I’m not much of a baker, but I do have a penchant for baked goods from time to time; and the thought of not being able to indulge in some of my favorite goodies, strikes fear through my entire being. I can imagine the diagnosis of Celiac, for most, feels like a life sentence in prison with no baked goods.

After an email from a loyal and recently diagnosed reader, who asked me to cover some of the basics of gluten free, I accepted the call of duty. With Celiac disease being one of the most common chronic health disorders in western countries, affecting over 3 million Americans, I would assume that the aforementioned reader is not alone.

So what is Celiac disease? By definition Celiac disease is…

“A disease in which chronic failure to digest food is triggered by hypersensitivity of the small intestine to gluten.”

Which can result in symptoms of intermittent diarrhea, abdominal pain and bloating; and never feeling quite “right”. But now, more than ever, people are becoming more and more proactive in finding ways to live a delicious life despite this diagnosis.

The most important thing to remember when cooking and baking without the use of gluten is that there is no one all purpose flour; instead it’s more of a combination of several to create the desired result. These days one can easily source pre packaged gluten free baking mixes, but honestly, you are paying for the packaging; as they’re generally a combination of flours and starches with xanthan gum for binding power. With that said, some folks find that xanthan gum upsets their digestion, so proceed with caution. In any event, I think it’s far more fun AND bespoke to mix flours to order, customized to the application- I suppose that’s the chef in me. And although initially this method can become quite costly, in the long run, you save…trust me!

The key with anything in the kitchen is experimentation, this way you will come to better understand each flours unique properties. Here is my…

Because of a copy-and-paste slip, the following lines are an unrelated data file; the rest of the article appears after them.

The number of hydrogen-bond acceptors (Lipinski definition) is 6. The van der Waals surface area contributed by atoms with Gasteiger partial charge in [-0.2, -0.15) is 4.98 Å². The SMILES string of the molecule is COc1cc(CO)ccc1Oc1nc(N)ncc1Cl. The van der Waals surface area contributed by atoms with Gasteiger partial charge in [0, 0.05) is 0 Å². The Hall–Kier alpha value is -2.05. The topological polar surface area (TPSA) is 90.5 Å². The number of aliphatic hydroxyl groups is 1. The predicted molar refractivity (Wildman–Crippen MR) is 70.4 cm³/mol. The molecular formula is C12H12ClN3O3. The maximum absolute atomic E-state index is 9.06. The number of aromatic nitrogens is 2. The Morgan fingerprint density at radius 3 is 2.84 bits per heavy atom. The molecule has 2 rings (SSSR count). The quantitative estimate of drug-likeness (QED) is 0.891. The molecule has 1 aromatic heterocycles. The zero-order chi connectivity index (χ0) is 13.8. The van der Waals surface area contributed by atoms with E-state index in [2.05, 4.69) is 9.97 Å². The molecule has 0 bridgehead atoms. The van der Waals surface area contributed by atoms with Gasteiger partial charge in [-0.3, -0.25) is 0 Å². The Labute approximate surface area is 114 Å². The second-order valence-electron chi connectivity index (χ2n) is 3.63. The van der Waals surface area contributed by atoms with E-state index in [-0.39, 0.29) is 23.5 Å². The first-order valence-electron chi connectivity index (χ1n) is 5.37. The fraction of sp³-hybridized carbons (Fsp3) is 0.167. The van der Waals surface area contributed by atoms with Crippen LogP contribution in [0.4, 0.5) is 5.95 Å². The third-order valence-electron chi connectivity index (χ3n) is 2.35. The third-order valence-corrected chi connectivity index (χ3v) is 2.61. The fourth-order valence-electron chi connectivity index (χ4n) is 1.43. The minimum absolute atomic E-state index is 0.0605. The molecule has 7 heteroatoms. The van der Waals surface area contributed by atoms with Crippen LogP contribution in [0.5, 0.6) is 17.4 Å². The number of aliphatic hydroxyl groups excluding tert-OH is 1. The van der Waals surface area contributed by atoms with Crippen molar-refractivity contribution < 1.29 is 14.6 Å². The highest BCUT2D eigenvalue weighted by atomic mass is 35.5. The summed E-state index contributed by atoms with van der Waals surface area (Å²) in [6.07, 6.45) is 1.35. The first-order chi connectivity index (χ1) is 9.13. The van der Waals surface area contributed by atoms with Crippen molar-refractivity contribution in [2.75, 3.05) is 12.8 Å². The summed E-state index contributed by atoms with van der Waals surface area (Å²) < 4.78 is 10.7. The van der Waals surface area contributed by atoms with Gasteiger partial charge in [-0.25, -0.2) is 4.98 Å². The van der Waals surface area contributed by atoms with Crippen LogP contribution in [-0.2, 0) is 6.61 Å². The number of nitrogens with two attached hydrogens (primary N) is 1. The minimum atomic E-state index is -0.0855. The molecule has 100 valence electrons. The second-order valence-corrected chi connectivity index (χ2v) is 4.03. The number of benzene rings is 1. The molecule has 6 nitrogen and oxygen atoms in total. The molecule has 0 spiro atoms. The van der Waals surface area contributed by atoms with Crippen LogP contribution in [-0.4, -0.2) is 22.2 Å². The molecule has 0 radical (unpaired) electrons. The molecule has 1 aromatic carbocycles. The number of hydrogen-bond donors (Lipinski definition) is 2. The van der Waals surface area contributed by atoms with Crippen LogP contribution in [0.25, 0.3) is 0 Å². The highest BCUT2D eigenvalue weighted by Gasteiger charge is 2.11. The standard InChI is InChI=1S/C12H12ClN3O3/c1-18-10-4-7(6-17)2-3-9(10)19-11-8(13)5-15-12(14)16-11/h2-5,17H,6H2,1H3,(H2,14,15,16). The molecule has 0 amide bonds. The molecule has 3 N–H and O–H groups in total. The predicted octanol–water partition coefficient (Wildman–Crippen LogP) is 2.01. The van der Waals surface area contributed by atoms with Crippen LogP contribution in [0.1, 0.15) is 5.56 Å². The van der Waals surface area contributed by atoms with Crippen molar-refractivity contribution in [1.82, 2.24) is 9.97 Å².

Gluten Free Flours List

Almond Meal: A potent source of protein and calcium, this four is made, as one would expect, from ground blanched almonds and is pale yellow in color. The flavor can be described as warm; and it adds a nice amount of moisture to baked goods, when used alone or in combination with other flours.

Brown Rice Flour: Simply, this is whole grain brown rice ground; and is full of nutrients such as the female essential B vitamins and iron. A caveat, this flour spoils quickly and should be stored in the refrigerator to extend its life span. It’s also available in superfine, which would be my choice when making pastas and pie crusts.

Buckwheat Flour: This flour comes in two varieties, light and dark, so keep that in mind when planning your menu. Light buckwheat has the most neutral flavor but less nutritional merits than it’s darker cousin. The dark variety produces a more earthy and rustic final product; and boasts a mild grassy flavor, which is most certainly an acquired taste. However, it also comes complete with omega fatty acids, potassium and iron.

Chickpea Flour: High in protein and folic acid, chickpea flour is made by grinding whole dried chickpeas and is an essential sundry in Indian cuisine; from thickening sauces and coating fried food to making bread, this flour is a must have. It produces different textures from egg-like to cake-like, it all depends on the application. It can also be found referred to as besan or gram flour.

Potato Flour: Crafted from the entire potato, potato flour is a perfect addition to gluten free culinary creations; providing a moist and neutral flavor in addition to vitamin B6, potassium and calcium.

Quinoa Flour: I have so much love for this diminutive grain! This flour draws many comparisons to brown rice flour in taste and texture; and varies in color depending on which variety of quinoa has been used. And as if it bears repeating; but this flour is a nutritional powerhouse, exulting protein, fiber, omega-3 and 6 fatty acids, iron, copper, manganese, folate (phewf) and more!

Sorghum Flour: Sorghum is a staple grain in Africa, finding itself well utilized in things from beer to bread. Available in two varieties, sweet white and regular; with regular being used more in a breakfast cereal type dishes, Sweet white boasts a flavor profile and texture to that of brown rice flour. I have found that the two can be interchanged, so fear not if cannot locate one or the other.

Xanthan Gum: Lastly, xanthan gum, although slight scary sounding can be a useful binder to have on hand; and with this, a little goes a very long way.Xanthan Gum finds itself in ice cream, salad dressing and sauces; and is popular due to the fact that minute amounts provide incredible binding capabilities. However, I am a bit leery of it. Eggs are an excellent and gluten free binding agent, so I would defer to that before turning to xanthan; but that’s my opinion, and I am sure many have fared excellently with xanthan gum.

Well that certainly was a lot; but I simply wanted to highlight that gluten free doesn’t mean taste free. In fact, it provides an opportunity to use some pretty nutrient dense options in the kitchen. So with that, I’d say it’s time to get cooking!